Today's article is a blog post from Paul Grech and his blog, Blueprint for Football. The blog post is an interview Grech did with Jordi Pascual, the author of our books, Coaching Spanish Soccer and Developing a Style of Play.
Given that he had a team that contained the talents of David de Gea, Thiago Alcantara, Iker Muniain and Isco, it is tempting to assume that Julen Lopetegui's job as the Spanish Under 21 manager is a fairly easy one. Yet there was more to Spain as they won their second consecutive European title then a collection of talented players; their typical play based on short passing and intense pressure placed those talents in a position to excel.
Again, the temptation is there to generalise and assume that a Spanish national team playing that kind of football is a given; that it is automatic. Yet it is not. Players spend only a fraction of their time with the national team and during such restricted time-frames it is practically impossible for them to 'learn' a method of playing.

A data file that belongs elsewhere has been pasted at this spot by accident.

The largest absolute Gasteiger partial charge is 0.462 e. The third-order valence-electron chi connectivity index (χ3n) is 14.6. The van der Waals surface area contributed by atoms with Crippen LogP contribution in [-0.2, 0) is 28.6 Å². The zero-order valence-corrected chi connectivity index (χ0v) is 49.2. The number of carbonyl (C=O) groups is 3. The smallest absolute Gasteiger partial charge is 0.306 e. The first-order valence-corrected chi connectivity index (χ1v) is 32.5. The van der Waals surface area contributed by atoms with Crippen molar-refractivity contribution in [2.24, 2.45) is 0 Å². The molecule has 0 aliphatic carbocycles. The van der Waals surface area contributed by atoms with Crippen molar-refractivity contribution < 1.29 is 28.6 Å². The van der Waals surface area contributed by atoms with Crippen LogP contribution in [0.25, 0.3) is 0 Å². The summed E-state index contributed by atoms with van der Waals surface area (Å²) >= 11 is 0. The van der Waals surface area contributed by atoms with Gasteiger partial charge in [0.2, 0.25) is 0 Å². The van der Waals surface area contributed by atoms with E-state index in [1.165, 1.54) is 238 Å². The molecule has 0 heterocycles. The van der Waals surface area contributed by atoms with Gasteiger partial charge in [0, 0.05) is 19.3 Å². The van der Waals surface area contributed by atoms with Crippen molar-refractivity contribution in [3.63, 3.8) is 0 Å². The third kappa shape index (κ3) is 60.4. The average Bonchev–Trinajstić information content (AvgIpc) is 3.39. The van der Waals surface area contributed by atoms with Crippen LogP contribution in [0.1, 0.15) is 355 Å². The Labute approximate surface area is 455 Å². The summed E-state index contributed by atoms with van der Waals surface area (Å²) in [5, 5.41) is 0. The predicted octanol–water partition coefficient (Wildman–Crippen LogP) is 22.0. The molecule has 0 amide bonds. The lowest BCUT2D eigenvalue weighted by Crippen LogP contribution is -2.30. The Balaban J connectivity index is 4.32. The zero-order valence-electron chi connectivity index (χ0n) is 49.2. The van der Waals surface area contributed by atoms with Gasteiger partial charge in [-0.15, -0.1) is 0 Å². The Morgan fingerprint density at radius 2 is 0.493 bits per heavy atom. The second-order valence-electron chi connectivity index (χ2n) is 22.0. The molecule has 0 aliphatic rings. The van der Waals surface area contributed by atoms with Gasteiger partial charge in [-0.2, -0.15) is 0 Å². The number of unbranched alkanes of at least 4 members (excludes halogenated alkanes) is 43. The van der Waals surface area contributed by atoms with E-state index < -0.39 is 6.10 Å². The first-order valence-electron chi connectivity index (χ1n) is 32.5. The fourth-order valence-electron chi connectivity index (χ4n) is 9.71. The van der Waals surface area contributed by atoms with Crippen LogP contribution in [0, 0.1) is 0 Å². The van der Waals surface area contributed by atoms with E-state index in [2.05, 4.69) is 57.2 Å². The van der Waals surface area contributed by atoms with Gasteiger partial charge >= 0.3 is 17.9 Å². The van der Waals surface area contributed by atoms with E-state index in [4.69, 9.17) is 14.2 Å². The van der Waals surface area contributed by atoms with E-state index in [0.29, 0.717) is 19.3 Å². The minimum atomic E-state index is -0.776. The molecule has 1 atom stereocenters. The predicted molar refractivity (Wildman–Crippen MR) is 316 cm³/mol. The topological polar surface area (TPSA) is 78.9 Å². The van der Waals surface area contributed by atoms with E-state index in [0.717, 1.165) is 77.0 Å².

So how do Spain manage to play in that manner? An explanation was provided in part by Lopetegui himself who said "We have a crystal clear philosophy on how to play football...ultimately for all Spanish national team football we want toContinue reading